15 May 2019, Juba - The National Prisons Service of South Sudan (NPSSS) feted the graduation of the fourth batch of 172 inmates and prison staff trained in twelve trades at the Vocational Training Center in Juba Central Prison on Wednesday. A new database management center, located in the NPSSS headquarters, was also warmly inaugurated by Minister of Interior Lt. Gen. Michael Chiangjiek Geay, H.E. Janet Alberda, Ambassador of the Embassy of the Kingdom of the Netherlands in South Sudan, Mayor of Juba City Council Hon. Lt. Gen. Samir Khamis Suleman, Jubek State Minister of Education, Science and Technology Hon. Wani Sule, UNDP Resident Representative Kamil Kamaluddeen, Director of UNMISS Rule of Law James Aguin, INGOs and senior officials from NPSSS.
“When a person is sent to prison, they do not become a bad person. Prisoners are not here for punishment but to change. You, the inmates here today who have completed this training, are an example of this change. The vocational training you have done is going to help not only you but also add value to our nation,” said Minister of Interior Lt. Gen. Michael Chiengjiek Geay, adding his appreciation to the Kingdom of Netherlands for the continued support to the Vocational Training Center and the establishment of the new database system.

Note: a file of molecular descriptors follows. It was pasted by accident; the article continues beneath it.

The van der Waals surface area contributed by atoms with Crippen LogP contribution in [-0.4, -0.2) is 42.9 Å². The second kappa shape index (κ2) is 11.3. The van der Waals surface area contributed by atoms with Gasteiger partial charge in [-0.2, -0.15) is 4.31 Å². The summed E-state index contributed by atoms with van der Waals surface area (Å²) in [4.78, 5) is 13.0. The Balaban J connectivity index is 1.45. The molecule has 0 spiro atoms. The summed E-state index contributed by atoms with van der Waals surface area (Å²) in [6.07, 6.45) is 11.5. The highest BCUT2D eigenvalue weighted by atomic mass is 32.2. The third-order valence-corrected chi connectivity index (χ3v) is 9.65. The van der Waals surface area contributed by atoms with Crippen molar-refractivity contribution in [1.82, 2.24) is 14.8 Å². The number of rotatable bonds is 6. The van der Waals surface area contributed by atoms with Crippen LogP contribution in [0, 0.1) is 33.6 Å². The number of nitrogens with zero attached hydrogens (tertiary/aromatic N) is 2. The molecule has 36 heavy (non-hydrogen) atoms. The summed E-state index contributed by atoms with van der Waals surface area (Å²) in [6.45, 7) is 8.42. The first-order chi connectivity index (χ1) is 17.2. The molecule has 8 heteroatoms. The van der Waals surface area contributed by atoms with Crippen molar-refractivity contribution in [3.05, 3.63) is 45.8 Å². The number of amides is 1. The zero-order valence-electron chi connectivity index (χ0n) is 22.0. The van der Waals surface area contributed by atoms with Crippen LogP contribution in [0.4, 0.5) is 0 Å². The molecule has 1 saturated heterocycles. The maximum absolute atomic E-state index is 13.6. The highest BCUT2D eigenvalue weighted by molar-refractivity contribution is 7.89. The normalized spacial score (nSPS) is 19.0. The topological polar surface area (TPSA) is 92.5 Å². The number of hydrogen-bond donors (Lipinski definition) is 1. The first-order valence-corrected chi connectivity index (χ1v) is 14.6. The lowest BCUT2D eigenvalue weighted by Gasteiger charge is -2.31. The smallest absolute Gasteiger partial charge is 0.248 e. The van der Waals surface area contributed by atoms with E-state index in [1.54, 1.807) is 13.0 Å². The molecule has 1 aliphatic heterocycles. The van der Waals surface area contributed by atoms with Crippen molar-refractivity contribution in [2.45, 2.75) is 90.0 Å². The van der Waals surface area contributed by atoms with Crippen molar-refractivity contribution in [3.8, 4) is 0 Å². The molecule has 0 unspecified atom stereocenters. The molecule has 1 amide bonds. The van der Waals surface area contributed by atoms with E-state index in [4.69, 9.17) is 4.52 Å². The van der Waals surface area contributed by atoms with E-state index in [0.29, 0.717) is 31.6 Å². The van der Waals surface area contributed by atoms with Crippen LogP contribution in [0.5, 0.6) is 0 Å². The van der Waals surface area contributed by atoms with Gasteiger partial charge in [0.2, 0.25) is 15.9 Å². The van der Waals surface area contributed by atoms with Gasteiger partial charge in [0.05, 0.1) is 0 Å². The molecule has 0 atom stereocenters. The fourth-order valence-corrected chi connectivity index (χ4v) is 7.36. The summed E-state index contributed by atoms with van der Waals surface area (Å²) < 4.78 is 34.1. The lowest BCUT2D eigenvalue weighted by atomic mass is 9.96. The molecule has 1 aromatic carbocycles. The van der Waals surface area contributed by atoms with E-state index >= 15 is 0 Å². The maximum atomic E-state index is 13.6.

“The National Prisons Service of South Sudan recognizes the importance of a strong prisons’ administration to ensure that information is accurate and humane treatment of prisoners are extended to the inmates,” said Deputy Director-General of Prisons Service Lt. Gen. William Andrea Lado, representing the Director General of NPSSS, at the ceremony held on the ground at the Vocational Training Center. “NPSSS is committed to ensure that human rights of inmates are protected, and the causes of prolonged and arbitrary detention are addressed.”